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Re: 2022 ENSO
« Reply #5 on: March 08, 2022, 02:44:45 AM »
Current PDO index has been in cold water phase for last two years.
https://oceanview.pfeg.noaa.gov/erddap/tabledap/cciea_OC_PDO.graph

jai mitchell

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Re: 2022 ENSO
« Reply #6 on: March 08, 2022, 03:11:27 AM »
here is the long view.

I think that the aerosol component is obvious. 

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Bruce Steele

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Re: 2022 ENSO
« Reply #7 on: March 08, 2022, 03:23:26 PM »
Jai, PDO index has biological ramifications for several West Coast fisheries. Cold Water phase results in better salmonoid ocean conditions and also improves anchovy populations. Cold water phase tends to depress sardine numbers. Warm phase 1925- 1947 where huge sardine populations dominated fishies landings. 1947-1978 cold water and good salmon and anchovy numbers. 1978-1998 warm water and generally  cold water phase in the year since then ( except short 2013-2015  warm phase) 
 I have never seen anyone accurately predict PDO so predictions that it will go permanently  positive  is a surprise to me and I will remain skeptical. .

jai mitchell

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Re: 2022 ENSO
« Reply #8 on: March 08, 2022, 04:23:02 PM »
I have never seen anyone accurately predict PDO so predictions that it will go permanently  positive  is a surprise to me and I will remain skeptical. .

Bruce,

Are you aware of Nietzche's theory of eternal recurrence?

This is your first post here: https://forum.arctic-sea-ice.net/index.php/topic,88.msg980.html#msg980

I thought that was interesting.

Here is a paper bout the impacts of aerosols on the PDO.  There is still a lot of uncertainty due to the multiple factors, as I said, it looks obvious to me, definitive proof, however, is more tedious.

https://forum.arctic-sea-ice.net/index.php/topic,1384.msg331613.html#msg331613
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Bruce Steele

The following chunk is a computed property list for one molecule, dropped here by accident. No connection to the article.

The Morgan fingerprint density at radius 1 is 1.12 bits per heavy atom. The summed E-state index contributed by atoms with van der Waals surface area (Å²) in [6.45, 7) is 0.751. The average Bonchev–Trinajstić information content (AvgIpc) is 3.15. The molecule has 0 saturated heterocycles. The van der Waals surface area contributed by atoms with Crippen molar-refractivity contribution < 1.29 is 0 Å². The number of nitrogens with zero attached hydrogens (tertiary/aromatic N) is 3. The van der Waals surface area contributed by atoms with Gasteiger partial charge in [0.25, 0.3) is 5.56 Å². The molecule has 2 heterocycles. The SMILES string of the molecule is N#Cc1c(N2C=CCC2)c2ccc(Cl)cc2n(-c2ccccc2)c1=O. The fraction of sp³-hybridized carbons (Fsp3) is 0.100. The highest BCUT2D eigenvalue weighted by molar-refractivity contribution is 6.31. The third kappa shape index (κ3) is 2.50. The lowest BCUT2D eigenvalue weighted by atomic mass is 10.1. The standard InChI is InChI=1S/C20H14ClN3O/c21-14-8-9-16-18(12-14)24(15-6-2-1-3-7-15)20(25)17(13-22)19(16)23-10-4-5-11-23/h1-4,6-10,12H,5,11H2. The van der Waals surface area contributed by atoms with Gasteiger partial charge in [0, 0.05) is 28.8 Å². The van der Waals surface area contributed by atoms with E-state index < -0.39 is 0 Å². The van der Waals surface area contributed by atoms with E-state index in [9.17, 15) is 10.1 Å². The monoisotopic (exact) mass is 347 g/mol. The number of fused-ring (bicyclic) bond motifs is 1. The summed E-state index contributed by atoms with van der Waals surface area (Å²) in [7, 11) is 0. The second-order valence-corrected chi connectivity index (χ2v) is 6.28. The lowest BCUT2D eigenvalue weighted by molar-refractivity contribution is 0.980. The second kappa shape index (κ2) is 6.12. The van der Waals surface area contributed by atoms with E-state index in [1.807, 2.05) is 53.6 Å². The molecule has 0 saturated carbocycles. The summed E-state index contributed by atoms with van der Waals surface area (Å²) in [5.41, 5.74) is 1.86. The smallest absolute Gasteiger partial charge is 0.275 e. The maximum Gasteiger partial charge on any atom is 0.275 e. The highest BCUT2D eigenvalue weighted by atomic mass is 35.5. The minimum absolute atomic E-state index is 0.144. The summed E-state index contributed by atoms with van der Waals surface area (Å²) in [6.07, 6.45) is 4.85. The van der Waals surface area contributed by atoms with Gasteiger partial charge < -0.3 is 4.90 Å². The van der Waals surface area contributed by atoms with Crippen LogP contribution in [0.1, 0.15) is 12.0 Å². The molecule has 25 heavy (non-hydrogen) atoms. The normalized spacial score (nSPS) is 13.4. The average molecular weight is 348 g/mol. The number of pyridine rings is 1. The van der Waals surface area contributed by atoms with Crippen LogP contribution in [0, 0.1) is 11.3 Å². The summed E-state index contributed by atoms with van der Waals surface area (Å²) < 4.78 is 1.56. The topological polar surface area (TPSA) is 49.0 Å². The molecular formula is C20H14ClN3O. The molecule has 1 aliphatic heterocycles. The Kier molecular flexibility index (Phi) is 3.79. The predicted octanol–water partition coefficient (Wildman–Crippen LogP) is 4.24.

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Re: 2022 ENSO
« Reply #9 on: March 09, 2022, 07:28:02 AM »
“Neitzche
What if some day or night a demon were to steal after you into your loneliest loneliness, and say to you, "This life as you now live it and have lived it, you will have to live once more and innumerable times more; and there will be nothing new in it, but every pain and every joy and every thought and sigh and everything unutterably small or great in your life will have to return to you, all in the same succession and sequence [...]
Would you not throw yourself down and gnash your teeth and curse the demon who spoke thus? Or have you once experienced a tremendous moment when you would have answered him: "You are a god and never have I heard anything more divine" [...][19] “

Jai, if I have to relive my days i can be happy I have gotten to know a few people here on the forum and will  revisit your comments and interests in another life. 
 Otherwise perhaps I am a broken record. The thought of a broken record ( a skip ) made me smile because if you never listened to an LP you wouldn’t realize how irritating a skip can be.

 

jai mitchell

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Re: 2022 ENSO
« Reply #10 on: March 09, 2022, 08:30:57 PM »
not as bad as when the needle rides on the outer edge  ;D
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gerontocrat

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Re: 2022 ENSO
« Reply #11 on: March 10, 2022, 03:17:30 PM »
https://www.cpc.ncep.noaa.gov/products/analysis_monitoring/enso_advisory/ensodisc.shtml

Quote
EL NIÑO/SOUTHERN OSCILLATION (ENSO)
DIAGNOSTIC DISCUSSION

issued by
CLIMATE PREDICTION CENTER/NCEP/NWS
and the International Research Institute for Climate and Society
10 March 2022
 
ENSO Alert System Status: La Niña Advisory

 
Synopsis:  La Niña is favored to continue into the Northern Hemisphere summer (53% chance during June-August 2022), with a 40-50% chance of La Niña or ENSO-neutral thereafter.


Below-average sea surface temperatures (SSTs) strengthened during February 2022 across the central and east-central tropical Pacific, with negative anomalies stretching from the central to eastern equatorial Pacific Ocean [Fig. 1]. In particular, the weekly Niño-3.4 index decreased from -0.6°C at the beginning of February to -1.1°C in the last week [Fig. 2], while the other Niño SST regions were between -0.6°C and -1.3°C in the last week. Subsurface temperatures anomalies (averaged between 180°-100°W and 0-300m depth) were near zero [Fig. 3], as the recent warming associated with the downwelling Kelvin wave has attenuated. Below-average temperatures have expanded near the surface and at depth near ~150°W [Fig. 4]. Tropical atmospheric anomalies strengthened during the past month, with the extension of enhanced low-level easterly winds across the equatorial Pacific and upper-level westerly wind anomalies remaining over the east-central and eastern Pacific Ocean. Suppressed convection strengthened around the Date Line, while convection was enhanced near Indonesia [Fig. 5]. Overall, the coupled ocean-atmosphere system reflected the continuation of La Niña.